Eligible Students for Math Outcome
Grade 2 Math Exemplar
FAQs for the Math Outcome
Grade 8 Math Exemplar
Prompts by grade level contexts
Grade 5 Math Exemplar
This collection features resources to assist you with assessment practices in Mathematics.
Eligible Students for Math Outcome
This is the main site for supports for the provincial Reading, Writing & Math Assessments.
Here you will find a folder for each of the following: Reading, Writing, Math, Data Submission Templates & Sector Assessment Plan.
If you have problems accessing this site contact firstname.lastname@example.org or 1-866-933-8333.
This high impact article from Wabisabi examines best practices in assessment. The ideas are practical, low-organization and high impact.
*7 Mindful Assessment Tools (summaries, open-ended questions, student interviews, daily learning journals, peer teaching, quick draw showdown, self-grading)
*7 Best Assessment Practices (transform the test, consider where you are starting, make a diagnosis, master multiple choice, hold up a mirror, give great feedback, powerful portfolios)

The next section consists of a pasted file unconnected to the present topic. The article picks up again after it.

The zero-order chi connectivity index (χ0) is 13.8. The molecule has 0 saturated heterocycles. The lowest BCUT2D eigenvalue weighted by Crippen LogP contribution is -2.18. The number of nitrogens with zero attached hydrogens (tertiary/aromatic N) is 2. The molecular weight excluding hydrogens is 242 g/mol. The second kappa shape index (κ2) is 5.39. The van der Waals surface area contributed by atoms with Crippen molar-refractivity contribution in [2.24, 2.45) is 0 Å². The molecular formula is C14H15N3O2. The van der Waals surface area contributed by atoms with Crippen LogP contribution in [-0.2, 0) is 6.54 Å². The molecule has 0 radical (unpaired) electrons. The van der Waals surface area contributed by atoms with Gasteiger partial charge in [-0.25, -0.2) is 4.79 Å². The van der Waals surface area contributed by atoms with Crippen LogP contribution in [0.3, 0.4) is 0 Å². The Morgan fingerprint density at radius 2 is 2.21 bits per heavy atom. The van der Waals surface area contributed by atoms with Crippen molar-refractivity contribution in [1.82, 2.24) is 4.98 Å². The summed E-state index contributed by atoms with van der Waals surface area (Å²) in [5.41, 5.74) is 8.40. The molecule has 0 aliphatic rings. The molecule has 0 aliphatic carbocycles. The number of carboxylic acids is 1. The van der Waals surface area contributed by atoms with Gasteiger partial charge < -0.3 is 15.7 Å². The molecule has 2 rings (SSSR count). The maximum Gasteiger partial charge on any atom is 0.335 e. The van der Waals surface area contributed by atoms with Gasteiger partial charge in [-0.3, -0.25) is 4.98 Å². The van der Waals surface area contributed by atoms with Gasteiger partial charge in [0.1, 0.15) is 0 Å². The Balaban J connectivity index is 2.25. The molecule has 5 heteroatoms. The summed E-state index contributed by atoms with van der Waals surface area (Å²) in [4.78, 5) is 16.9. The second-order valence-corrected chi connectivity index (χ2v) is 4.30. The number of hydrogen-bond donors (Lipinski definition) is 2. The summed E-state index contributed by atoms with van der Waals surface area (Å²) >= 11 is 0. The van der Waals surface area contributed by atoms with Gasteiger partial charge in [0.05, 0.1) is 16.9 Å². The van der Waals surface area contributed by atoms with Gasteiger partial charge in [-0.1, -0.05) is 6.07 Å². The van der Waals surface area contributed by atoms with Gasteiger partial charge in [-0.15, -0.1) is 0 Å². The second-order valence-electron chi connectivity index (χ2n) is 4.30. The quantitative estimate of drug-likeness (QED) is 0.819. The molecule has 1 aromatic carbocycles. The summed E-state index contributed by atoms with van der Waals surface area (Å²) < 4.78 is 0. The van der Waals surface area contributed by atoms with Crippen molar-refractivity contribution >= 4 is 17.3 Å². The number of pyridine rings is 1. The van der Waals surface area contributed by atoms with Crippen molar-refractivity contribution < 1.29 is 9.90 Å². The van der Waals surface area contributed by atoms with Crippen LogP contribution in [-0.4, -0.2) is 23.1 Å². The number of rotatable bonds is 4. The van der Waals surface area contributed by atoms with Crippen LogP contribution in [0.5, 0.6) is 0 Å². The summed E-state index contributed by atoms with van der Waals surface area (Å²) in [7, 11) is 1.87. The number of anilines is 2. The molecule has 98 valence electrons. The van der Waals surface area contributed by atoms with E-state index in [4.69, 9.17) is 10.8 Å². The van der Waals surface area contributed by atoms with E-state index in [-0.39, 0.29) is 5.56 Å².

"Every teacher knows that the classroom environment is a great place to allow students to “take the wheel” in learning. Student-led formative assessment activities can give students the power to learn more by being able to explain certain ideas themselves to their classmates."
This article examines the steps required to involve students in their assessment. This article aligns closely with the PeBL philosophy and involves students throughout the learning process.
Askî’s Pond is an iPad math game for Grade 1 students, featuring the characters from Askî’s world. The game reinforces Saskatchewan curriculum math outcomes and processes and is available in the iTunes app store (free of charge) for all school divisions and First Nations Education Organizations. Search for “Aski’s Pond” or “Aski.”
Askî’s Pond supports math improvement and connects directly to the reading, writing and math and the First Nations, Métis and Inuit engagement outcomes. The game integrates mathematics and First Nations and Métis content, supports math instruction in the classroom and, like Help Me Tell My Story, is a wonderful family engagement tool.